The Serra de Tramuntana is the main mountain range of the Balearic Islands and is located in the northwest of Mallorca. This magnificent mountain range, declared a World Heritage Site in 2011, takes its name from the Tramontana wind, which according to the Mediterranean wind rose is the wind that comes from the north. Along its 87 kilometres in length, you will find some of the most beautiful and spectacular views of Mallorca, so you should not miss these three magnificent viewpoints:
Es Colomer viewpoint, Pollensa
The Mirador des Colomer is probably the most famous viewpoint in the Serra de Tramuntana. Built in 1961, it is located on top of a vertical rock more than 200 metres high, which is reached by means of sculpted stone stairs. Its splendid views of Cape Formentor and the cliffs that break over the Mediterranean Sea are one of the most recognisable postcards of Mallorca, especially at sunset. The viewpoint is located about 5 kilometres from Mar Hotels Playa Mar & Spa in Puerto de Pollença, on the road to Formentor.
Na Foradada viewpoint, Deià
Located in the emblematic Finca de Son Marroig, on the road that links Deià with Valldemossa, the Mirador de na Foradada offers one of the best views of Mallorca. During the day you can contemplate the steep cliffs of the north of the island and the Sa Foradada peninsula, which has a peculiar hole at the top of the rock; and at sunset you can enjoy one of the best sunsets in the Mediterranean. In addition, next to the viewpoint, you will find the Restaurant de na Foradada, which has a spacious terrace to enjoy the landscape surrounding this privileged Mallorcan enclave, both with friends and with your partner.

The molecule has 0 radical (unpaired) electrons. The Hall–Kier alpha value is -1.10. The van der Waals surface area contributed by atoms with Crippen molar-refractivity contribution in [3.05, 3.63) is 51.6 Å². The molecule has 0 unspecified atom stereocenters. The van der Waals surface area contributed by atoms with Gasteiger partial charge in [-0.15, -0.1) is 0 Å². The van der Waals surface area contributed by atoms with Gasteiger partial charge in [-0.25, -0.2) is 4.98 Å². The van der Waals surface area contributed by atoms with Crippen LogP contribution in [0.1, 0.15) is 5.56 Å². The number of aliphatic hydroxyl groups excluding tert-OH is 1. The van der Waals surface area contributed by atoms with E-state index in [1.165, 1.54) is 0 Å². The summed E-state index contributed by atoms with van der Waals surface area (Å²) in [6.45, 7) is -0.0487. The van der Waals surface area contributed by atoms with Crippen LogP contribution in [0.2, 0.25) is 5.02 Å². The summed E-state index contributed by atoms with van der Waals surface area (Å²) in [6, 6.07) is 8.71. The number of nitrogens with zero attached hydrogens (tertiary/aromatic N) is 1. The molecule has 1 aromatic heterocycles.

Ses Ànimes viewpoint, Banyalbufar
The Mirador de Ses Ànimes viewpoint is located three kilometres from Banyalbufar, in the direction of Estellencs, and offers wonderful views of the Mediterranean and the Serra de Tramuntana mountain range. Its privileged location was one of the reasons why the Torre des Verger was built here in 1579 to warn of the arrival of pirates and invaders to the island, the remains of which can still be seen today, after being partially destroyed by lightning. Legend has it that the souls (in Mallorcan, “ànimes”) weave invisible nets on winter nights to trap anyone who dares to pass by. So, if you are superstitious, you are in luck, as you can continue to enjoy its spectacular views all summer long.